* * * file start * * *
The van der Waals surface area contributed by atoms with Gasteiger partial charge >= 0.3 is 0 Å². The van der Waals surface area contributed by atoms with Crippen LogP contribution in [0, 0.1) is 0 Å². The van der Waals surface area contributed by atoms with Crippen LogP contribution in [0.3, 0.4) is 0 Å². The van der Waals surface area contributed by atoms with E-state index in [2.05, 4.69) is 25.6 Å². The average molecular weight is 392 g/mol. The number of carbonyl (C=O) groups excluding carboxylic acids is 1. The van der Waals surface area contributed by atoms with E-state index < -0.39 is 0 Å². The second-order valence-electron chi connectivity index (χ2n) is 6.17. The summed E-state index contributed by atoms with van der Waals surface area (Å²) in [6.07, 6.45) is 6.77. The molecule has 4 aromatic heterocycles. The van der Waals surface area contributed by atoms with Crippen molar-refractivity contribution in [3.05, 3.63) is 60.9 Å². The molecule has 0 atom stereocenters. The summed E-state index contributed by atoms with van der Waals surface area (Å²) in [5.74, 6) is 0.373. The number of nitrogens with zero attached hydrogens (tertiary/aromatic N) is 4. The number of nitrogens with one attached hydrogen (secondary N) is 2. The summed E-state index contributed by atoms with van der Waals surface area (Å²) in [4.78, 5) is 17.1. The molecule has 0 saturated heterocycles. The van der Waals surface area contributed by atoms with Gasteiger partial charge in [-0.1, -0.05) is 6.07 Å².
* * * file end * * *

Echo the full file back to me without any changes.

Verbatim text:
The van der Waals surface area contributed by atoms with Gasteiger partial charge >= 0.3 is 0 Å². The van der Waals surface area contributed by atoms with Crippen LogP contribution in [0, 0.1) is 0 Å². The van der Waals surface area contributed by atoms with Crippen LogP contribution in [0.3, 0.4) is 0 Å². The van der Waals surface area contributed by atoms with E-state index in [2.05, 4.69) is 25.6 Å². The average molecular weight is 392 g/mol. The number of carbonyl (C=O) groups excluding carboxylic acids is 1. The van der Waals surface area contributed by atoms with E-state index < -0.39 is 0 Å². The second-order valence-electron chi connectivity index (χ2n) is 6.17. The summed E-state index contributed by atoms with van der Waals surface area (Å²) in [6.07, 6.45) is 6.77. The molecule has 4 aromatic heterocycles. The van der Waals surface area contributed by atoms with Crippen molar-refractivity contribution in [3.05, 3.63) is 60.9 Å². The molecule has 0 atom stereocenters. The summed E-state index contributed by atoms with van der Waals surface area (Å²) in [5.74, 6) is 0.373. The number of nitrogens with zero attached hydrogens (tertiary/aromatic N) is 4. The number of nitrogens with one attached hydrogen (secondary N) is 2. The summed E-state index contributed by atoms with van der Waals surface area (Å²) in [4.78, 5) is 17.1. The molecule has 0 saturated heterocycles. The van der Waals surface area contributed by atoms with Gasteiger partial charge in [-0.1, -0.05) is 6.07 Å².